This Magnificent Cake! Review: To Have Your Cake and Let It Go
This is a feature animation film that has all of the ingredients that could never make it noticed. An amalgam of 5 colonial stories in 1885 Belgium Empire, told in puppets, and within the traditionally unmarketable option of 44-minute duration (its directors were very well aware of that in the Animafest Zagreb screening, where the film screened to a packed room).
But, whatever the initial reservations, and regardless of the film's ultimate box office fate (there is a cruel, Incredibles 2 world out there), This Magnificent Cake! (Ce Magnifique Gâteau!) by Emma De Swaef and Marc James Roels -produced by Beast Animation (Belgium) in co-production with Vivement Lundi ! (France) and Pedri Animation (The Netherlands)- uses every of its shortcomings to its own advantage.
Borrowing its title from King Leopold II's expressed wish for a piece of 'this magnificent cake' of fertile African territories (call me Congo), the mildly hypnotic but still soberly made stop-motion film unfolds 5 different character and stories. Unlike other anthology films, where a frame narrative is sought, here the film it places them in the manner of Max Ophüls La Ronde (1950): reappearing characters with flawed sensitivities light up the scenery of both palaces and reassuring nature as a last resort of humanity.
A troubled king that can't get decent sleep (but is potent enough to fire a two-note clarinet music player); Ota, a middle-aged Pygmy working in a luxury hotel, who needs to stand up to his alloted duties; the failed businessman Van Molle on an expedition with a big amount of empty alcohol bottles; a lost porter who meditates in African rivers, before he becomes part of the stream; Louis, a young army deserter, who needs to rediscover (or dream about) family values long gone. All these are part of the mosaic which meditates about the nature of being outside normalized society -and essentially being left to your own devices.
Moving effortlessly between comedy and tragedy, here's mostly (bad) luck that gives its bittersweet notes to characters who are left to express their most inner wishes and expectations, before finally having their final screen presence.
Unlike Oh, Willy [watch it here], the previous joint effort of Emma De Swaef and Marc James Roels (which made felted wool puppet design an animation trend in the independent community), here characters also talk. Mostly in self-narration or third-person narration (and in Dutch, French, Aka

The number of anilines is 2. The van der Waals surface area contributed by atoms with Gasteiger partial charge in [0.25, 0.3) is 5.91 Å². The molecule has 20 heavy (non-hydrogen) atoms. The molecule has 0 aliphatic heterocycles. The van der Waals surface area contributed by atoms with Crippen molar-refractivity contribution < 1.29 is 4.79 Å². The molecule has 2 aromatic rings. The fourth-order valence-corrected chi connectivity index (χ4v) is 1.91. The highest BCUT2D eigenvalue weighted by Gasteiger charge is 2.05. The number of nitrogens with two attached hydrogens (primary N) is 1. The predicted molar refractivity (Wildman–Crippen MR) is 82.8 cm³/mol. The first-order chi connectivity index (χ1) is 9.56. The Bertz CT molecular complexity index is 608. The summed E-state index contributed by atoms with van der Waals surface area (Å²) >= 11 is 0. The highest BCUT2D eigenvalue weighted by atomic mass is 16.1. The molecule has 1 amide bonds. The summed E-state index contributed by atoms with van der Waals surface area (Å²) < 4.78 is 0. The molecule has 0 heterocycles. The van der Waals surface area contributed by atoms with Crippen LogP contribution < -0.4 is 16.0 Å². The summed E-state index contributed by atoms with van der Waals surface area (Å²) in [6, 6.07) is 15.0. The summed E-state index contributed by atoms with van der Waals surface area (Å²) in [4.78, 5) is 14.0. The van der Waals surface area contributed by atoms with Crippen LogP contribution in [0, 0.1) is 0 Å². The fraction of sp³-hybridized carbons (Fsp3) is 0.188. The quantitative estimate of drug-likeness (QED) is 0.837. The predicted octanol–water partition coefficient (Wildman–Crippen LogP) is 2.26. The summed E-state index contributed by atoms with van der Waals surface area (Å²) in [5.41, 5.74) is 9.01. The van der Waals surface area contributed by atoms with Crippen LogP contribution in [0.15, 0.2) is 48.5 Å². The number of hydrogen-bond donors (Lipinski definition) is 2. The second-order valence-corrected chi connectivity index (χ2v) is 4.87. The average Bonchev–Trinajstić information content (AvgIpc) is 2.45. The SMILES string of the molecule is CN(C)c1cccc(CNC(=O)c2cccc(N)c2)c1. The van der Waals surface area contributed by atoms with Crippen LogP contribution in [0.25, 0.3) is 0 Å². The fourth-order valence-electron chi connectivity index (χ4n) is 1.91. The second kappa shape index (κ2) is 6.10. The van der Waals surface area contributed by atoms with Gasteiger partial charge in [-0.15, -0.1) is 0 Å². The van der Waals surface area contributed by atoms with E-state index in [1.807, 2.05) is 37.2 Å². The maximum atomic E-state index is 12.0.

Like in Oh, Willy... characters (tiny eyes, big puzzled face) are essentially left unaided, whether they stand in African nature or walk inside imposing architectural interiors (production design by Jean-Marc Ogier). In essence, the warmth and roundness of character design is cleverly superimposed - as a separate layer of meaning- in front of the cold and linear set constructions. Cinematography for the film's interior scenes only enhances (in deep focus) this disparity. In one of the most interesting stories and scenes, the army deserter and social outcast Louis needs to walk into an environment made for a gentleman with the status of Charles Foster Kane. Only Louis eventually heads for the toilet instead.
But close-up shots also dominate the film, which talks more of the characters' personal endeavor to be re-discovered than presents a social critique of colonial policies. This Magnificent Cake! does not shy away from including acts of brutality (there's a magnificent bridge sequence in Van Molle story, handled with a powerful directorial hand); still, the film seeks to find understanding even in its worst human specimens. There is a danger in that; a king's funny hiccup can sometimes obscure his detestable behaviour (and history has a long record of colonial oppression for Leopold II); a different puppet design would here help distinguish the rotten apples from the merely lost ones.
The interesting topic of humans colonizing other humans is easily transferred to humans colonizing other animals in This Magnificent Cake! A tender scene between Van Molle and a man-made puppet snail warns exactly of those dangers of allowing others to appropriate you. While some stories feel shorter than they should be (and, yes, the film could easily have been longer), overall This Magnificent Cake! keeps up firmly its tempo throughout its course.
Without being languid, it leaves room for its characters to navigate through their personal journeys, and handles equally well in stop-frame mode abrupt changes and character meditations. If there's any justice in the animation awards world, it should get all the awards it deserves, for it is easily one of the best films of the year.
This Magnificent Cake! premiered at the 50th Directors Fortnight (Cannes Festival), and is included in competition at Animafest Zagreb and Annecy Festival (Special Screening).